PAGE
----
There was a time when Warren Buffett was actually a credible, respected investor, when his views were prescient, and when his every action was not predicated by some supreme hypocrisy merely seeking to perpetuate the ponzi market, and/or praise the status quo which forces his record bet on "endless" American growth to be aligned exclusively with what the Fed does each and every day, i.e., destroy the value of the dollar. Yet 7 short years ago, the very same Warren Buffett wrote a scathing op-ed in which he lamented the decline of the dollar, the surging US trade deficit, and pointed out that any profits he and Berkshire may make courtesy of his then brand new non-US FX longs, "would pale against the losses the company and our shareholders, in other aspects of their lives, would incur from a plunging dollar." Well, the dollar continues to plunge courtesy of QE, and the pain is about to be far more acute once Bernanke really gets involved in the next 3-6 months. And the irony is that on November 10, 2003 Buffett admonished: "A perpetuation of this [dollar decline] will lead to major trouble." So much for once held ideals. And ironically, the same Buffett who now preaches Keynesian ideals at every opportunity, concluded his letter as follows: "In evaluating business options at Berkshire, my partner, Charles Munger, suggests that we pay close attention to his jocular wish: “All I want to know is where I’m going to die, so I’ll never go there.” Framers of our trade policy should heed this caution—and steer clear of Squanderville." It is no wonder then that reading between the lines, people tend to forget the brilliant investor that Warren once was, and focus on the two-faced hypocrite that his "assets" have forcefully converted him into.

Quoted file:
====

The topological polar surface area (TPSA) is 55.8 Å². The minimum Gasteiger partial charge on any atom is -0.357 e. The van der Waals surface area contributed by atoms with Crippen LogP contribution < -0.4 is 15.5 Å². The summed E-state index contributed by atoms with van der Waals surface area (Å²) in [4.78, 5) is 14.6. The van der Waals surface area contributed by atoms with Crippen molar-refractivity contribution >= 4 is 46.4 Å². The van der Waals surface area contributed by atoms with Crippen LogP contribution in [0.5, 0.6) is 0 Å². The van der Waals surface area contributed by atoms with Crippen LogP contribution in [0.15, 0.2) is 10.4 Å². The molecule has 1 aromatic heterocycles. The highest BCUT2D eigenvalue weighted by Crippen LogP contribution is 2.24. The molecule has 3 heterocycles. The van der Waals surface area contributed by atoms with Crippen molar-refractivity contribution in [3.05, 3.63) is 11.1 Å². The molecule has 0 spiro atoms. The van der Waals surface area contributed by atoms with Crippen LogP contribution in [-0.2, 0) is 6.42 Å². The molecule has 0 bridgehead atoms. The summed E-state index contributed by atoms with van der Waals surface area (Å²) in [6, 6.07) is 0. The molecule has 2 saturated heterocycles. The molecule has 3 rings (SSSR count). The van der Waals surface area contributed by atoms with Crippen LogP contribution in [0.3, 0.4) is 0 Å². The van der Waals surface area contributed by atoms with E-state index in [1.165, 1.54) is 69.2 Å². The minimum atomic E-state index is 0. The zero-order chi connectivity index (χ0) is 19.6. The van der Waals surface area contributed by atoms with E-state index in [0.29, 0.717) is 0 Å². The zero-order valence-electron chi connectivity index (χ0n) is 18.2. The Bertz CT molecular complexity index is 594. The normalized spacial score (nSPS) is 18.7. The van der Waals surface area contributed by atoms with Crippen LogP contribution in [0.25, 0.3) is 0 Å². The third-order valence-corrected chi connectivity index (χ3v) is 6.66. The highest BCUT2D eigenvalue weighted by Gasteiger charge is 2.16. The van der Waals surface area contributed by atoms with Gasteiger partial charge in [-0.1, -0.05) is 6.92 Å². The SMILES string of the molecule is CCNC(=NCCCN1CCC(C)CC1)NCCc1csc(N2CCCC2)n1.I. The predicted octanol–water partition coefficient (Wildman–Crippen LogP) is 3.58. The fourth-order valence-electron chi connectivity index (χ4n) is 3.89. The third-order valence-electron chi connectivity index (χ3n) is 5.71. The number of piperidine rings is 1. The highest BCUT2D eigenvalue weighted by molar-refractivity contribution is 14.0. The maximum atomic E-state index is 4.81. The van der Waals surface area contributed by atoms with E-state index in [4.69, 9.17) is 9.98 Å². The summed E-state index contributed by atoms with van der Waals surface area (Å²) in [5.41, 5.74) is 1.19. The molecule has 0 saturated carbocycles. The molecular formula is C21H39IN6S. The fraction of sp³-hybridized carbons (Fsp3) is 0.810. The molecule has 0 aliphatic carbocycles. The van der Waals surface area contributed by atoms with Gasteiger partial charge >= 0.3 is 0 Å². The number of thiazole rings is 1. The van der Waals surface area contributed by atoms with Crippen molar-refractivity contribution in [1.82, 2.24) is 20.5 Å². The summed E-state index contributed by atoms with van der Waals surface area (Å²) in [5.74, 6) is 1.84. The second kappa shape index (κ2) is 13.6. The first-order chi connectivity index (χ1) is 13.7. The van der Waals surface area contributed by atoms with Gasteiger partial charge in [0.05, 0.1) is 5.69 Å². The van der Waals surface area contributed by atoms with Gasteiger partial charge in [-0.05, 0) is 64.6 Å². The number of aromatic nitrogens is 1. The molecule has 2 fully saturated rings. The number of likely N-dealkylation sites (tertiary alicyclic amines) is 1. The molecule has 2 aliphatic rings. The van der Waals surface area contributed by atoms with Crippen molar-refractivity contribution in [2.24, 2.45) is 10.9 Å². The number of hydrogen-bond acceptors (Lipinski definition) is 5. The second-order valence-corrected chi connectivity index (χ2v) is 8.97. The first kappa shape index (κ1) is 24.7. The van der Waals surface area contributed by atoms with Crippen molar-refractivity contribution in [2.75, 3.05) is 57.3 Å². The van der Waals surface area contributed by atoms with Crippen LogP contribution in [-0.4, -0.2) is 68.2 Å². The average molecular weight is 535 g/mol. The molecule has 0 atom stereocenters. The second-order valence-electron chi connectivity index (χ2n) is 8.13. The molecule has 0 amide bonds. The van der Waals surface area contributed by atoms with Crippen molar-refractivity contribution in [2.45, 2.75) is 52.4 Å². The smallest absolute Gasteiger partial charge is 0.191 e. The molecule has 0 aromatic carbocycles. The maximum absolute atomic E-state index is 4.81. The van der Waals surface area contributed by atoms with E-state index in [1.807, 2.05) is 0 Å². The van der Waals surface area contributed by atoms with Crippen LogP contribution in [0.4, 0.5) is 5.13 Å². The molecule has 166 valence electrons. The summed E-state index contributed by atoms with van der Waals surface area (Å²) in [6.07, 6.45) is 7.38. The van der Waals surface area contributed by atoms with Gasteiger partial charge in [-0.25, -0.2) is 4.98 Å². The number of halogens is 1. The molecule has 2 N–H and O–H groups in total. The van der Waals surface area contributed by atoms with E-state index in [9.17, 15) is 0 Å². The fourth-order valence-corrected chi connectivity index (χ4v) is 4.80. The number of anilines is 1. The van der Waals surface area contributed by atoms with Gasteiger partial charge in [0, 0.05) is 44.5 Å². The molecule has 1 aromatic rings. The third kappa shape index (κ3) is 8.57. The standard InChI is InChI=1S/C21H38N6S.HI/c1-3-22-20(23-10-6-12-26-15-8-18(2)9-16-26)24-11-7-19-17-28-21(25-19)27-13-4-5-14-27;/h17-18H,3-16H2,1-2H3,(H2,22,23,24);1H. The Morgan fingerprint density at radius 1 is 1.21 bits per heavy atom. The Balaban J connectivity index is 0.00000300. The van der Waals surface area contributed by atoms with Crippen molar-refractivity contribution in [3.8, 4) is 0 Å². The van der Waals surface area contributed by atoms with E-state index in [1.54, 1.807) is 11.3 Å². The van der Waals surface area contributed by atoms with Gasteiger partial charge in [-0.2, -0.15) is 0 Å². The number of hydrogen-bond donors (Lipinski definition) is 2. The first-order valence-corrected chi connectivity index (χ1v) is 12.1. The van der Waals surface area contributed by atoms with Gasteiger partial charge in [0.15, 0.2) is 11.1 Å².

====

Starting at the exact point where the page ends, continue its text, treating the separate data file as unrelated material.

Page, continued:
For all those who need a first hand experience of Buffett then, and Buffett now, we present the Oracle's Fortune 2003 Op-Ed titled: "America’s Growing Trade Deficit Is Selling the Nation Out From Under Us. Here’s a Way to Fix the Problem—And We Need to Do It Now." Funny how ideals die when tens of billions of dollars are at stake. We dare Mr. Buffett to reissue this article verbatim today.